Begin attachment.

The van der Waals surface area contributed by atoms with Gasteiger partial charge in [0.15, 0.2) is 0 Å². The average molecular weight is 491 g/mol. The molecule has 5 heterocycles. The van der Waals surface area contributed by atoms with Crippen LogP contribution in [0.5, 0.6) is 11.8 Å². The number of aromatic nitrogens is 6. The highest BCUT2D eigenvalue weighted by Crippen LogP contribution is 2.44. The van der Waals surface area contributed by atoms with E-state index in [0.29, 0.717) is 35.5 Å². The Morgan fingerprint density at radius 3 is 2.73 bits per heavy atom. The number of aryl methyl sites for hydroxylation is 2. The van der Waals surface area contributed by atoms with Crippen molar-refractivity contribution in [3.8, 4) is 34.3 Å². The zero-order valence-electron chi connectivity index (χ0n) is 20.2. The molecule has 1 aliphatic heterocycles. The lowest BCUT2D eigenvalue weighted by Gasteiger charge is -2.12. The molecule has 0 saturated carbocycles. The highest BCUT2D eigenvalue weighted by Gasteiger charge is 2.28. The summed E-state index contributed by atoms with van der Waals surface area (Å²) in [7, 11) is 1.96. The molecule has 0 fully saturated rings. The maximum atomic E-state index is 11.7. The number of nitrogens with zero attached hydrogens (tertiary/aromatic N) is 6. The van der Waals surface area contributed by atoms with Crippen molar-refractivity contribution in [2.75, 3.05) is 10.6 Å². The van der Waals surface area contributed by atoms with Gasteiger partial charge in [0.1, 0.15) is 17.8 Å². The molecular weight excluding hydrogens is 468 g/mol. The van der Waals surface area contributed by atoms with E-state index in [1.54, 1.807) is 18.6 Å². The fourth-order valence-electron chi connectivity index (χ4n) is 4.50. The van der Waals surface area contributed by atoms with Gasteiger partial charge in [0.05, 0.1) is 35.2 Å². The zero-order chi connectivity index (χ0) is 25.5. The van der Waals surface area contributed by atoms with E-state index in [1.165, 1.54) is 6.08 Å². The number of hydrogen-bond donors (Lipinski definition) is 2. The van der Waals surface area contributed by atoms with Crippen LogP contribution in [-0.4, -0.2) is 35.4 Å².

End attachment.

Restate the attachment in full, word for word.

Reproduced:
The van der Waals surface area contributed by atoms with Gasteiger partial charge in [0.15, 0.2) is 0 Å². The average molecular weight is 491 g/mol. The molecule has 5 heterocycles. The van der Waals surface area contributed by atoms with Crippen LogP contribution in [0.5, 0.6) is 11.8 Å². The number of aromatic nitrogens is 6. The highest BCUT2D eigenvalue weighted by Crippen LogP contribution is 2.44. The van der Waals surface area contributed by atoms with E-state index in [0.29, 0.717) is 35.5 Å². The Morgan fingerprint density at radius 3 is 2.73 bits per heavy atom. The number of aryl methyl sites for hydroxylation is 2. The van der Waals surface area contributed by atoms with Crippen molar-refractivity contribution in [3.8, 4) is 34.3 Å². The zero-order valence-electron chi connectivity index (χ0n) is 20.2. The molecule has 1 aliphatic heterocycles. The lowest BCUT2D eigenvalue weighted by Gasteiger charge is -2.12. The molecule has 0 saturated carbocycles. The highest BCUT2D eigenvalue weighted by Gasteiger charge is 2.28. The summed E-state index contributed by atoms with van der Waals surface area (Å²) in [7, 11) is 1.96. The molecule has 0 fully saturated rings. The maximum atomic E-state index is 11.7. The number of nitrogens with zero attached hydrogens (tertiary/aromatic N) is 6. The van der Waals surface area contributed by atoms with Crippen molar-refractivity contribution in [2.75, 3.05) is 10.6 Å². The van der Waals surface area contributed by atoms with Gasteiger partial charge in [0.1, 0.15) is 17.8 Å². The molecular weight excluding hydrogens is 468 g/mol. The van der Waals surface area contributed by atoms with E-state index in [1.54, 1.807) is 18.6 Å². The fourth-order valence-electron chi connectivity index (χ4n) is 4.50. The van der Waals surface area contributed by atoms with Gasteiger partial charge in [0.05, 0.1) is 35.2 Å². The zero-order chi connectivity index (χ0) is 25.5. The van der Waals surface area contributed by atoms with E-state index in [1.165, 1.54) is 6.08 Å². The number of hydrogen-bond donors (Lipinski definition) is 2. The van der Waals surface area contributed by atoms with Crippen LogP contribution in [-0.4, -0.2) is 35.4 Å².